On 23 November 1839, Byrne made an application for financial support from the Royal Literary Fund. He wrote (see [10]):-
I have been a resident in London for the last 8 years, during which time I have supported myself as a teacher of Mathematics, and have also published several works in connection with the mathematical sciences ... . A native of the sister country, I have had to struggle long and severely with adverse circumstances, and to encounter an almost overwhelming weight of prejudice, but my pupils have included some of the most distinguished in the ranks of society ... . I have now unfortunately been arrested on account of a debt of thirty pounds which I have not been able to pay and now lay here at the suit of a merciless creditor whom I have not the means to satisfy.
The Preface we quoted above tells us that Byrne felt he was being discriminated against, and the report in The Examiner on 29 December 1839 seems prove that he was indeed the subject of discrimination [11]:-
A person of the name of Oliver Byrne, a professor of mathematics, appeared in Court to be discharged on bail under the New Insolvent Debtors' Act of last sessions. His bail appeared in Court to justify, but one of them was opposed by Mr Woodruff, on behalf of the plaintiff, as to the bail's sufficiency. The person opposed was pressed hard by counsel as to his means, and at last refused to answer any more questions, his feeling being much irritated at the interrogatories. The other bail, finding his co-bail in danger of passing as one of the sureties, then offered to pay the required sum into court as security for the insolvent's appearance on the final day of hearing, rather than he should be inconvenienced by staying in prison for about five weeks. This offer was refused by the Court. This appears to us extremely unreasonable, vexatious, and unjust. The payment into Court of the sum required in security was obviously as good as or better than the best bail, and we are at a loss to conceive the pretext on which the offer can have been refused.
Byrne taught at the College of Civil Engineers, Putney, South West London from around the beginning of 1840. He must have taught there for less than two years since by January 1842 he was lecturing in Philadelphia in the United States. He explained what happened in his writings in May 1842 (see [10]):-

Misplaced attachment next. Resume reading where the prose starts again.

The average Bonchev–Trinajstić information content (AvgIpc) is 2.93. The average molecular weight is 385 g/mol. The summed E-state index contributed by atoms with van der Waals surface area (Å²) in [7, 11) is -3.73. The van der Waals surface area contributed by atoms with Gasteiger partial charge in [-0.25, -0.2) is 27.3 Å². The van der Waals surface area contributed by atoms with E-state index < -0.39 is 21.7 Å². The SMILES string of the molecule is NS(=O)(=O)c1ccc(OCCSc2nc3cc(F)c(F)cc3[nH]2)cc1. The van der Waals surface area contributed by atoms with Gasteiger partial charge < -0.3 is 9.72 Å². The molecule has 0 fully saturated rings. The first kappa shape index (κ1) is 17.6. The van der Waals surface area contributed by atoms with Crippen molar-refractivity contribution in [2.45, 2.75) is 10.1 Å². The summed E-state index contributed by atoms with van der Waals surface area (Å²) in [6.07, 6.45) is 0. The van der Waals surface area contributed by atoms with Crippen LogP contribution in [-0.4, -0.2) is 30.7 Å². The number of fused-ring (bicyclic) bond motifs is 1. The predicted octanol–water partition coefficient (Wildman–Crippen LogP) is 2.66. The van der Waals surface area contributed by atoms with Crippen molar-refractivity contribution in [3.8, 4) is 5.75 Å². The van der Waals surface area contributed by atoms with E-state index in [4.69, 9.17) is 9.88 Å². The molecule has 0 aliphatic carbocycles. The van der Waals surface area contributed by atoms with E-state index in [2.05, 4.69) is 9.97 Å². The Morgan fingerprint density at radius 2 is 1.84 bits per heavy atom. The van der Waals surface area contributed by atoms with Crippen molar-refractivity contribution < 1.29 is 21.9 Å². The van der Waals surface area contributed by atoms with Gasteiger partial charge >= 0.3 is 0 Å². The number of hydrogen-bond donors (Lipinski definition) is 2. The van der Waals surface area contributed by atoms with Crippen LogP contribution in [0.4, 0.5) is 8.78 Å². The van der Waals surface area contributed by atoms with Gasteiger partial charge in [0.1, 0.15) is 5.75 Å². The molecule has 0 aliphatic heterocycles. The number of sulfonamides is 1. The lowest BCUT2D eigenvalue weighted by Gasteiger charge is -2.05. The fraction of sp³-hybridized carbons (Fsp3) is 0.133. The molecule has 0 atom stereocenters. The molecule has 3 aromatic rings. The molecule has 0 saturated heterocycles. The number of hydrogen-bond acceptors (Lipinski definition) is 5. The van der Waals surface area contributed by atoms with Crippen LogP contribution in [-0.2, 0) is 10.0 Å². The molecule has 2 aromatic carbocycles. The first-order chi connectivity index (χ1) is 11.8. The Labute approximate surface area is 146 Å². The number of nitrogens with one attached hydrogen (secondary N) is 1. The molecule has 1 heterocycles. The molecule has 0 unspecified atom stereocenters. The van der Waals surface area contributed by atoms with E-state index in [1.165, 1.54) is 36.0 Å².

I resigned the professorship of Mathematics in the College for Civil Engineers, not without sufficient reason; the most persevering, in my position, would have done the same. Several of the Council resigned for the same reason. After my resignation, I went to the United States of America, hoping that I could stipulate with the government for a new plan of calculating the revenue. I travelled from city to city without success supporting myself by delivering lectures on popular mathematical subjects and by writing short articles for periodicals and newspapers.
However, he was soon back in England and tried to set up a School of Mathematics, Engineering, Classics, and General Literature at Surrey Villa, near Lambeth Palace in London. The project never got off the ground. He was involved in setting up a number of railway companies but, after purchasing expensive equipment for one company that failed, he was sued for £75 in 1845.

Byrne married Eleanor Rugg in 1845; they had no children. The marriage was in England but, soon after, in an attempt to repay the debt, he accepted a Government position of surveyor in the Falkland Islands. However, he could not raise the money for the passage to the Falkland Islands and was forced to sell much of his possessions to repay his debt. He had continued publishing, however, and in 1841 The Doctrine Of Proportion Clearly Developed on a Comprehensive Original and Very Easy System or The Fifth Book of Euclid Simplified was published.

Also published were The Practical Complete and Correct Gager: Containing a Description of Parker and Byrne's Patent Calculating Instruments: with Their Use and Application (1841), (with his brother John Byrne) The Fallacies of our own Time. First Part: Fallacy of Phrenology (1844), and Description and Use of the Byrnegraph: An Instrument for Multiplying, Dividing and Comparing Lines, Angles, Surfaces, and Solids (1846). A review of the pamphlet he wrote with his brother states:-

Judging from the profound ignorance of the simplest principles of physiology and mental philosophy, as well as of phrenology, which pervades this work - from the disregard of truth, consistency, and reason, which are displayed in it - and from the tone of self-conceit and arrogance which runs through every page - we cannot conceive a greater mischief happening to Free Trade, than that Messrs Byrne should become its advocates. ... Let the Messrs Byrne write a book in defence of Ireland, and her cause will be ruined for ever.